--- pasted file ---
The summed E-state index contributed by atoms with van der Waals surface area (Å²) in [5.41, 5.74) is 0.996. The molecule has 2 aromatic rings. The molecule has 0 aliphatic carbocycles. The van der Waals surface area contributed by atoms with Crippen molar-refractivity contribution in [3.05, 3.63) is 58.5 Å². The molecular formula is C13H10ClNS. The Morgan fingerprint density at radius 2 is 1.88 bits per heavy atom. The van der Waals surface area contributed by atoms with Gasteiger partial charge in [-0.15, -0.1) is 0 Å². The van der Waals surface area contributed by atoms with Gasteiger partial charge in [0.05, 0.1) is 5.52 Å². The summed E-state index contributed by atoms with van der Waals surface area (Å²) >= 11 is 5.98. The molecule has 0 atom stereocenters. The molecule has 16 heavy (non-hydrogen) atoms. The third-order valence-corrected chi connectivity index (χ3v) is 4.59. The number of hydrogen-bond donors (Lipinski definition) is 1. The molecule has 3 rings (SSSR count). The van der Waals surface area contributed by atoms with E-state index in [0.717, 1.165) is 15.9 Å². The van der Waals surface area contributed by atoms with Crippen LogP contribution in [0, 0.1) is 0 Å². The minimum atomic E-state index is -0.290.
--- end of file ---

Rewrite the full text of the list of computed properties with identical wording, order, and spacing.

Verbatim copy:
The summed E-state index contributed by atoms with van der Waals surface area (Å²) in [5.41, 5.74) is 0.996. The molecule has 2 aromatic rings. The molecule has 0 aliphatic carbocycles. The van der Waals surface area contributed by atoms with Crippen molar-refractivity contribution in [3.05, 3.63) is 58.5 Å². The molecular formula is C13H10ClNS. The Morgan fingerprint density at radius 2 is 1.88 bits per heavy atom. The van der Waals surface area contributed by atoms with Gasteiger partial charge in [-0.15, -0.1) is 0 Å². The van der Waals surface area contributed by atoms with Gasteiger partial charge in [0.05, 0.1) is 5.52 Å². The summed E-state index contributed by atoms with van der Waals surface area (Å²) >= 11 is 5.98. The molecule has 0 atom stereocenters. The molecule has 16 heavy (non-hydrogen) atoms. The third-order valence-corrected chi connectivity index (χ3v) is 4.59. The number of hydrogen-bond donors (Lipinski definition) is 1. The molecule has 3 rings (SSSR count). The van der Waals surface area contributed by atoms with E-state index in [0.717, 1.165) is 15.9 Å². The van der Waals surface area contributed by atoms with Crippen LogP contribution in [0, 0.1) is 0 Å². The minimum atomic E-state index is -0.290.